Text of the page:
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postgraduate thesis: Analysts, options trading and equity short selling

TitleAnalysts, options trading and equity short selling
Authors
Advisors
Advisor(s):Chan, KLin, TC
Issue Date2014
PublisherThe University of Hong Kong (Pokfulam, Hong Kong)
Citation
Lu, X. [盧曉瓏]. (2014). Analysts, options trading and equity short selling. (Thesis). University of Hong Kong, Pokfulam, Hong Kong SAR. Retrieved from http://dx.doi.org/10.5353/th_b5270543
AbstractThis dissertation consists of two empirical essays on the interactions among three financial markets, namely, the stock market, the options market, and the equity lending market. In the first essay, we study the role of analysts and options traders in the information transmission between options and stock markets. We first show that the predictive power of option-implied volatilities (IVs) on stock returns is more than doubled around analyst-related events, indicating a significant proportion of the options predictability on stock returns comes from informed options traders’ information about upcoming analyst-related news. We examine three explanations for this finding: tipping, reverse tipping and common information. We find that analyst tipping to options traders is the most consistent explanation of these predictive patterns. In the second essay, we examine the relationship between put options and short sales. We are able to separate the speculative demand of informed traders from the hedging demand of options market makers in the lending market. We find that the put option bid-ask spread and put option trading volume both increase with the equity lending fee. However, we also find that put option trading volume decreases with the lending fee for banned stocks during the 2008 Short-Sale Ban period, i.e., when only options market makers can short. These findings suggest that when informed traders are allowed to short, their speculative demand dominates and drives the substitution that is observed between the two financial instruments. Nevertheless, the “complementarity” of these financial instruments might prevail when options market makers significantly reduce the supply of put options because of high hedging costs.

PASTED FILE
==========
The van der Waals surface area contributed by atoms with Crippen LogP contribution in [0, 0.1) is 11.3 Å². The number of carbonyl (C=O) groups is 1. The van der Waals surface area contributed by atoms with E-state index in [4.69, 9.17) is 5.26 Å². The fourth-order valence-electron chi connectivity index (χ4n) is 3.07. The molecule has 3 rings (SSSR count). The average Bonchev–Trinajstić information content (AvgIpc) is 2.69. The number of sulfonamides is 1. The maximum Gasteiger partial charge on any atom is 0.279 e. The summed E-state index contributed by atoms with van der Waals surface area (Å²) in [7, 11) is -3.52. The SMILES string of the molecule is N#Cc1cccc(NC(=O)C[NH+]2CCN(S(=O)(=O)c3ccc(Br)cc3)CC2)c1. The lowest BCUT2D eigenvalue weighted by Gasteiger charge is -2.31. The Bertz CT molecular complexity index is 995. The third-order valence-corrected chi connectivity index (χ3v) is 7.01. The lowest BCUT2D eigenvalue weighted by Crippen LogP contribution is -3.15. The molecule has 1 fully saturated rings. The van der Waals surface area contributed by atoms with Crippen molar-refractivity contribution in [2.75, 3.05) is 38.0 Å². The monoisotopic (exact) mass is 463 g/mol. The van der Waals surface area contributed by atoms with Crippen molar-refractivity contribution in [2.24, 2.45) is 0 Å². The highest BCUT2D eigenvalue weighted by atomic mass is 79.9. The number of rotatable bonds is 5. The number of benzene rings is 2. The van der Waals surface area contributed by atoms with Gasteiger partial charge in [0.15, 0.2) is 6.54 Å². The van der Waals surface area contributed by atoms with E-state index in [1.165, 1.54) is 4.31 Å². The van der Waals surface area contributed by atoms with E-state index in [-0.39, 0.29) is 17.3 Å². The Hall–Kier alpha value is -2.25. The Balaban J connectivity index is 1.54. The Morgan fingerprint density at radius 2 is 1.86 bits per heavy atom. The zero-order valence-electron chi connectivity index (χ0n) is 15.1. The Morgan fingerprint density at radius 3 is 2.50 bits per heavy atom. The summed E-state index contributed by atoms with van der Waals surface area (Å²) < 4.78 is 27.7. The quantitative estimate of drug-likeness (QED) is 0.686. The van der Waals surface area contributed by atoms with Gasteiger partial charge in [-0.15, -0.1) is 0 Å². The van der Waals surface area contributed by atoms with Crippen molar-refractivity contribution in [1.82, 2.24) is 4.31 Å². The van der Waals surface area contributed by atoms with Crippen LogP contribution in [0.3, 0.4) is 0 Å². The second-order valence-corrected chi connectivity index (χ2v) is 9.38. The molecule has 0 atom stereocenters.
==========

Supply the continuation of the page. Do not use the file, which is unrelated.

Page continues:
DegreeDoctor of Philosophy
SubjectOptions (Finance)
Short selling
Stocks
Dept/ProgramEconomics and Finance
Persistent Identifierhttp://hdl.handle.net/10722/206666

 

DC FieldValueLanguage
dc.contributor.advisorChan, K-
dc.contributor.advisorLin, TC-
dc.contributor.authorLu, Xiaolong-
dc.contributor.author盧曉瓏-
dc.date.accessioned2014-11-25T03:53:14Z-
dc.date.available2014-11-25T03:53:14Z-
dc.date.issued2014-
dc.identifier.citationLu, X. [盧曉瓏]. (2014). Analysts, options trading and equity short selling. (Thesis). University of Hong Kong, Pokfulam, Hong Kong SAR. Retrieved from http://dx.doi.org/10.5353/th_b5270543-
dc.identifier.urihttp://hdl.handle.net/10722/206666-
dc.description.abstractThis dissertation consists of two empirical essays on the interactions among three financial markets, namely, the stock market, the options market, and the equity lending market. In the first essay, we study the role of analysts and options traders in the information transmission between options and stock markets. We first show that the predictive power of option-implied volatilities (IVs) on stock returns is more than doubled around analyst-related events, indicating a significant proportion of the options predictability on stock returns comes from informed options traders’ information about upcoming analyst-related news. We examine three explanations for this finding: tipping, reverse tipping and common information. We find that analyst tipping to options traders is the most consistent explanation of these predictive patterns. In the second essay, we examine the relationship between put options and short sales. We are able to separate the speculative demand of informed traders from the hedging demand of options market makers in the lending market. We find that the put option bid-ask spread and put option trading volume both increase with the equity lending fee. However, we also find that put option trading volume decreases with the lending fee for banned stocks during the 2008 Short-Sale Ban period, i.e., when only options market makers can short. These findings suggest that when informed traders are allowed to short, their speculative demand dominates and drives the substitution that is observed between the two financial instruments. Nevertheless, the “complementarity” of these financial instruments might prevail when options market makers significantly reduce the supply of put options because of high hedging costs.-
dc.languageeng-
dc.publisherThe University of Hong Kong (Pokfulam, Hong Kong)-
dc.relation.ispartofHKU Theses Online (HKUTO)-
dc.rightsThe author retains all proprietary rights, (such as patent rights) and the right to use in future works.-
dc.rightsCreative Commons: Attribution 3.0 Hong Kong License-
dc.subject.lcshOptions (Finance)-
dc.subject.lcshShort selling-
dc.subject.lcshStocks-
dc.titleAnalysts, options trading and equity short selling-
dc.typePG_Thesis-
dc.identifier.hkulb5270543-
dc.description.thesisnameDoctor of Philosophy-
dc.description.thesislevelDoctoral-
dc.description.thesisdisciplineEconomics and Finance-
dc.description.naturepublished_or_final_version-
dc.identifier.doi10.5353/th_b5270543-

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